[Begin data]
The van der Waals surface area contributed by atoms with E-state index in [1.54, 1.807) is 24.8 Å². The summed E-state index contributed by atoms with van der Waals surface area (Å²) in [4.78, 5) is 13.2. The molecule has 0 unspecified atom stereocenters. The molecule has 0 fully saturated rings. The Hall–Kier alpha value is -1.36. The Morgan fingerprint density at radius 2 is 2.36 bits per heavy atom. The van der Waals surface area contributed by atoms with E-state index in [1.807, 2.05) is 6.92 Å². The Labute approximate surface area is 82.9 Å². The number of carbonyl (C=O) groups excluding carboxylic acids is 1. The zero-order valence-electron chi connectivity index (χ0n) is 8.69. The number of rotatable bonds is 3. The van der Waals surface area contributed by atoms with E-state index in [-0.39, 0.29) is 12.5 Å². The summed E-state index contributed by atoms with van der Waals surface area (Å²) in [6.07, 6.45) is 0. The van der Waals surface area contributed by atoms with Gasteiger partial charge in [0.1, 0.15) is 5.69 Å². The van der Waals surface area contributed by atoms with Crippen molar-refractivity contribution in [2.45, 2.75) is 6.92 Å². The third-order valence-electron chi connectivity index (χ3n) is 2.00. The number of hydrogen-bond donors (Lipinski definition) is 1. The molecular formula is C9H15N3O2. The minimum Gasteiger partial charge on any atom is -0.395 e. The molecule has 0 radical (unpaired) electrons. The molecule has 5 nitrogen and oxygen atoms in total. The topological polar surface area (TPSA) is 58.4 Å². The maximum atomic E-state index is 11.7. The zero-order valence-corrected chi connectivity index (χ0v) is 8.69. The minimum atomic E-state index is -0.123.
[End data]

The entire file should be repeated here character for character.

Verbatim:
The van der Waals surface area contributed by atoms with E-state index in [1.54, 1.807) is 24.8 Å². The summed E-state index contributed by atoms with van der Waals surface area (Å²) in [4.78, 5) is 13.2. The molecule has 0 unspecified atom stereocenters. The molecule has 0 fully saturated rings. The Hall–Kier alpha value is -1.36. The Morgan fingerprint density at radius 2 is 2.36 bits per heavy atom. The van der Waals surface area contributed by atoms with E-state index in [1.807, 2.05) is 6.92 Å². The Labute approximate surface area is 82.9 Å². The number of carbonyl (C=O) groups excluding carboxylic acids is 1. The zero-order valence-electron chi connectivity index (χ0n) is 8.69. The number of rotatable bonds is 3. The van der Waals surface area contributed by atoms with E-state index in [-0.39, 0.29) is 12.5 Å². The summed E-state index contributed by atoms with van der Waals surface area (Å²) in [6.07, 6.45) is 0. The van der Waals surface area contributed by atoms with Gasteiger partial charge in [0.1, 0.15) is 5.69 Å². The van der Waals surface area contributed by atoms with Crippen molar-refractivity contribution in [2.45, 2.75) is 6.92 Å². The third-order valence-electron chi connectivity index (χ3n) is 2.00. The number of hydrogen-bond donors (Lipinski definition) is 1. The molecular formula is C9H15N3O2. The minimum Gasteiger partial charge on any atom is -0.395 e. The molecule has 0 radical (unpaired) electrons. The molecule has 5 nitrogen and oxygen atoms in total. The topological polar surface area (TPSA) is 58.4 Å². The maximum atomic E-state index is 11.7. The zero-order valence-corrected chi connectivity index (χ0v) is 8.69. The minimum atomic E-state index is -0.123.